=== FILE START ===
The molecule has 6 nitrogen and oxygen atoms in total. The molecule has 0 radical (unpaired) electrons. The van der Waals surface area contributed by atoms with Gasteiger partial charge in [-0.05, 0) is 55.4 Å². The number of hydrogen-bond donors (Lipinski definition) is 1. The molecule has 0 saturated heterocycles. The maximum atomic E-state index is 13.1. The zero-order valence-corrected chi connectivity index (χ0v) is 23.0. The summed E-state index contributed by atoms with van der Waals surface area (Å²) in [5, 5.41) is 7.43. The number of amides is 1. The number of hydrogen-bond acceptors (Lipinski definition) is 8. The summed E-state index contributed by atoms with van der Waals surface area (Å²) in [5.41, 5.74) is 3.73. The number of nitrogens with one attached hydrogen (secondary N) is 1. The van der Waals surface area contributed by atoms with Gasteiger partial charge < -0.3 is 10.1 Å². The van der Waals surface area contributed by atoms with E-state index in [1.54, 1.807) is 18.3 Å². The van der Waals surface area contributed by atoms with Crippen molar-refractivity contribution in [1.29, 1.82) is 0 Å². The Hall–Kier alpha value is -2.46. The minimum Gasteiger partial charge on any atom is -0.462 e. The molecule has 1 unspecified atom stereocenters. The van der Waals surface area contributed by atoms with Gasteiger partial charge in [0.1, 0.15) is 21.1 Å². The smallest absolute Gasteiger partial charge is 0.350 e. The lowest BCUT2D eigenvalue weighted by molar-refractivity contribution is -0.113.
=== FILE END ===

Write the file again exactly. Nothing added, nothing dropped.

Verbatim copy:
The molecule has 6 nitrogen and oxygen atoms in total. The molecule has 0 radical (unpaired) electrons. The van der Waals surface area contributed by atoms with Gasteiger partial charge in [-0.05, 0) is 55.4 Å². The number of hydrogen-bond donors (Lipinski definition) is 1. The molecule has 0 saturated heterocycles. The maximum atomic E-state index is 13.1. The zero-order valence-corrected chi connectivity index (χ0v) is 23.0. The summed E-state index contributed by atoms with van der Waals surface area (Å²) in [5, 5.41) is 7.43. The number of amides is 1. The number of hydrogen-bond acceptors (Lipinski definition) is 8. The summed E-state index contributed by atoms with van der Waals surface area (Å²) in [5.41, 5.74) is 3.73. The number of nitrogens with one attached hydrogen (secondary N) is 1. The van der Waals surface area contributed by atoms with Gasteiger partial charge < -0.3 is 10.1 Å². The van der Waals surface area contributed by atoms with E-state index in [1.54, 1.807) is 18.3 Å². The van der Waals surface area contributed by atoms with Crippen molar-refractivity contribution in [1.29, 1.82) is 0 Å². The Hall–Kier alpha value is -2.46. The minimum Gasteiger partial charge on any atom is -0.462 e. The molecule has 1 unspecified atom stereocenters. The van der Waals surface area contributed by atoms with Gasteiger partial charge in [0.1, 0.15) is 21.1 Å². The smallest absolute Gasteiger partial charge is 0.350 e. The lowest BCUT2D eigenvalue weighted by molar-refractivity contribution is -0.113.